Endocrine toxicities associated with checkpoint inhibitor therapy account for about 10% of IRAEs. They are unique because they can be permanent, as in cases of adrenal insufficiency, or transient. They also can precipitate underlying chronic endocrinopathies and require long-term treatment for months to years after discontinuation of the offending agent.18,28,30 Thyroid disorders and hypophysitis comprise the majority of endocrine IRAEs. Adrenal insufficiency, type 1 diabetes, and hypercalcemia are observed less commonly. Hypophysitis is a condition in which either the pituitary gland or its stalk is inflamed. It can result in hypopituitarism with hypogonadotropic hypogonadism, hypothyroidism, and central adrenal insufficiency. Hypophysitis usually develops about two to four months after initiation of checkpoint inhibitor treatment and occurs in 10% to 17% of patients taking ipilimumab.18 Undiagnosed hypophysitis may be fatal. It can present with vague symptoms, such as anorexia, insomnia, headache, nausea, fatigue, and decreased libido. Because of these nonspecific symptoms, a high index of clinical suspicion is needed to prevent this life-threatening complication of treatment. The diagnosis can be made with laboratory markers for hypopituitarism, such as thyroid-stimulating hormone (TSH), or with magnetic resonance imaging (MRI), which will demonstrate pituitary enlargement or thickening of the pituitary stalk. Hypothyroidism is seen in about 4% of patients receiving PD-1/PD-L1 treatment. Hyperthyroidism also may occur but is associated more with CTLA-4 inhibitors.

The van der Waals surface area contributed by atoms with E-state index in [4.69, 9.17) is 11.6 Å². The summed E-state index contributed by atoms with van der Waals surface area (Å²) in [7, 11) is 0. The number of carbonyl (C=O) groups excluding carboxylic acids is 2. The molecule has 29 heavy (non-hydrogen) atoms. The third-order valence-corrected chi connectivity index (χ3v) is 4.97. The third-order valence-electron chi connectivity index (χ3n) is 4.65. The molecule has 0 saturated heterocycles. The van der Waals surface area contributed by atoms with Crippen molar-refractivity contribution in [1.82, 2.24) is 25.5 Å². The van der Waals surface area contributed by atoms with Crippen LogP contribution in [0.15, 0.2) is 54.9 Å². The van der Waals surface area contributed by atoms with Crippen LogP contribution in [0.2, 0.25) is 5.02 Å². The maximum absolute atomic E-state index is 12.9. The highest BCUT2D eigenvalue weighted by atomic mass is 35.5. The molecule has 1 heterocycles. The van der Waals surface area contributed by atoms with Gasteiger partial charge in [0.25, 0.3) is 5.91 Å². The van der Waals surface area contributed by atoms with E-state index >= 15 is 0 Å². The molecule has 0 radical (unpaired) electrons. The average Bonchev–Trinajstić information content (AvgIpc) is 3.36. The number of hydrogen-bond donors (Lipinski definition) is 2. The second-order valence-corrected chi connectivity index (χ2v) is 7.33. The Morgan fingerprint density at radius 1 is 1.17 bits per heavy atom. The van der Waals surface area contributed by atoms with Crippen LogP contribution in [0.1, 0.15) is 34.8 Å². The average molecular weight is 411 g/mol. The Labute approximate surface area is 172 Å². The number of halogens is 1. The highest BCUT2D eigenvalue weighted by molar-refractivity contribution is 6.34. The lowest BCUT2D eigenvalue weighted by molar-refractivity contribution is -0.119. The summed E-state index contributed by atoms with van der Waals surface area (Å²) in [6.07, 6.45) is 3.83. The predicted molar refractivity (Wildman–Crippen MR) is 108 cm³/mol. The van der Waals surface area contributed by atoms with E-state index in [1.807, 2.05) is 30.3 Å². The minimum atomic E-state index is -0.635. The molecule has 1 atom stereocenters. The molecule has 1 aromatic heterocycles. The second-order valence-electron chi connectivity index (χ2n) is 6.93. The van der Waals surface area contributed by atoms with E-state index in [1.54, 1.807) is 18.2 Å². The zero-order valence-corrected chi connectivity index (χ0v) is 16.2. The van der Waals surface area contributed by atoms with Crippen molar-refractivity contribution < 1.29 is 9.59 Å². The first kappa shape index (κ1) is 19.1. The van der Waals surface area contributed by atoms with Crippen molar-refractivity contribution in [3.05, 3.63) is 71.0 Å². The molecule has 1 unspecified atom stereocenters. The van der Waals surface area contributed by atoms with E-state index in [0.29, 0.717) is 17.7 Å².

Cancer patients receiving checkpoint blockade therapy may present to the ED with thyrotoxicosis, diabetic ketoacidosis, or acute adrenal insufficiency.34 The approach to the management of these conditions depends on the underlying endocrinopathy. Hyperthyroidism is treated with thyroid suppressive medications, such as methimazole, propylthiouracil, steroids, and beta-blockers. Acute adrenal insufficiency requires prompt initiation of intravenous steroids. Diabetic ketoacidosis is managed with insulin and hypothyroidism with hormone replacement.